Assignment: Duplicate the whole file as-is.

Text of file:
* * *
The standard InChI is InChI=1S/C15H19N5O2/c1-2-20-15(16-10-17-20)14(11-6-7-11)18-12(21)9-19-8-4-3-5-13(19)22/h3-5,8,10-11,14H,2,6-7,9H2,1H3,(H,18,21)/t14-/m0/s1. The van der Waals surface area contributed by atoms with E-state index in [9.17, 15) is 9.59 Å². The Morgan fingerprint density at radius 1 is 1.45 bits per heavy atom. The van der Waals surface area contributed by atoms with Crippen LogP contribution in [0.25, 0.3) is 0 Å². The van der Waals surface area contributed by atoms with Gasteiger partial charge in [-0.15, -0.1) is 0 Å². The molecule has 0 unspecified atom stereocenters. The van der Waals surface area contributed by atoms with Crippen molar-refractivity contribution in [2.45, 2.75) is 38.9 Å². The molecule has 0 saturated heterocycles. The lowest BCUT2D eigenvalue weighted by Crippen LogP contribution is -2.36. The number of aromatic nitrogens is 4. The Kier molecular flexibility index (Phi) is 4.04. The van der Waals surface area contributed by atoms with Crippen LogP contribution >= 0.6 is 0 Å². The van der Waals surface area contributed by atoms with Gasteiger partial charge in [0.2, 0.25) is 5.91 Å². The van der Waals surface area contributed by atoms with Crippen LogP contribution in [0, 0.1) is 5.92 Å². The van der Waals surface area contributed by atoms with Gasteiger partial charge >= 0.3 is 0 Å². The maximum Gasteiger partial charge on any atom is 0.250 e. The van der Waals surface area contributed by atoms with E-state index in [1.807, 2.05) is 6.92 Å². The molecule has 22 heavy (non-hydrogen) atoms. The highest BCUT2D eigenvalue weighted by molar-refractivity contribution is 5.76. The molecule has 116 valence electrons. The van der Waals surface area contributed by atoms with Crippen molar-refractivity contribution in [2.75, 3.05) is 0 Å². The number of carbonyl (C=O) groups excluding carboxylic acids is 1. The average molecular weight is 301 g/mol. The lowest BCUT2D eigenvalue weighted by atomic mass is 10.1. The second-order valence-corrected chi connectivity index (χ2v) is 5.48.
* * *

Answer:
The standard InChI is InChI=1S/C15H19N5O2/c1-2-20-15(16-10-17-20)14(11-6-7-11)18-12(21)9-19-8-4-3-5-13(19)22/h3-5,8,10-11,14H,2,6-7,9H2,1H3,(H,18,21)/t14-/m0/s1. The van der Waals surface area contributed by atoms with E-state index in [9.17, 15) is 9.59 Å². The Morgan fingerprint density at radius 1 is 1.45 bits per heavy atom. The van der Waals surface area contributed by atoms with Crippen LogP contribution in [0.25, 0.3) is 0 Å². The van der Waals surface area contributed by atoms with Gasteiger partial charge in [-0.15, -0.1) is 0 Å². The molecule has 0 unspecified atom stereocenters. The van der Waals surface area contributed by atoms with Crippen molar-refractivity contribution in [2.45, 2.75) is 38.9 Å². The molecule has 0 saturated heterocycles. The lowest BCUT2D eigenvalue weighted by Crippen LogP contribution is -2.36. The number of aromatic nitrogens is 4. The Kier molecular flexibility index (Phi) is 4.04. The van der Waals surface area contributed by atoms with Crippen LogP contribution >= 0.6 is 0 Å². The van der Waals surface area contributed by atoms with Gasteiger partial charge in [0.2, 0.25) is 5.91 Å². The van der Waals surface area contributed by atoms with Crippen LogP contribution in [0, 0.1) is 5.92 Å². The van der Waals surface area contributed by atoms with Gasteiger partial charge >= 0.3 is 0 Å². The maximum Gasteiger partial charge on any atom is 0.250 e. The van der Waals surface area contributed by atoms with E-state index in [1.807, 2.05) is 6.92 Å². The molecule has 22 heavy (non-hydrogen) atoms. The highest BCUT2D eigenvalue weighted by molar-refractivity contribution is 5.76. The molecule has 116 valence electrons. The van der Waals surface area contributed by atoms with Crippen molar-refractivity contribution in [2.75, 3.05) is 0 Å². The number of carbonyl (C=O) groups excluding carboxylic acids is 1. The average molecular weight is 301 g/mol. The lowest BCUT2D eigenvalue weighted by atomic mass is 10.1. The second-order valence-corrected chi connectivity index (χ2v) is 5.48.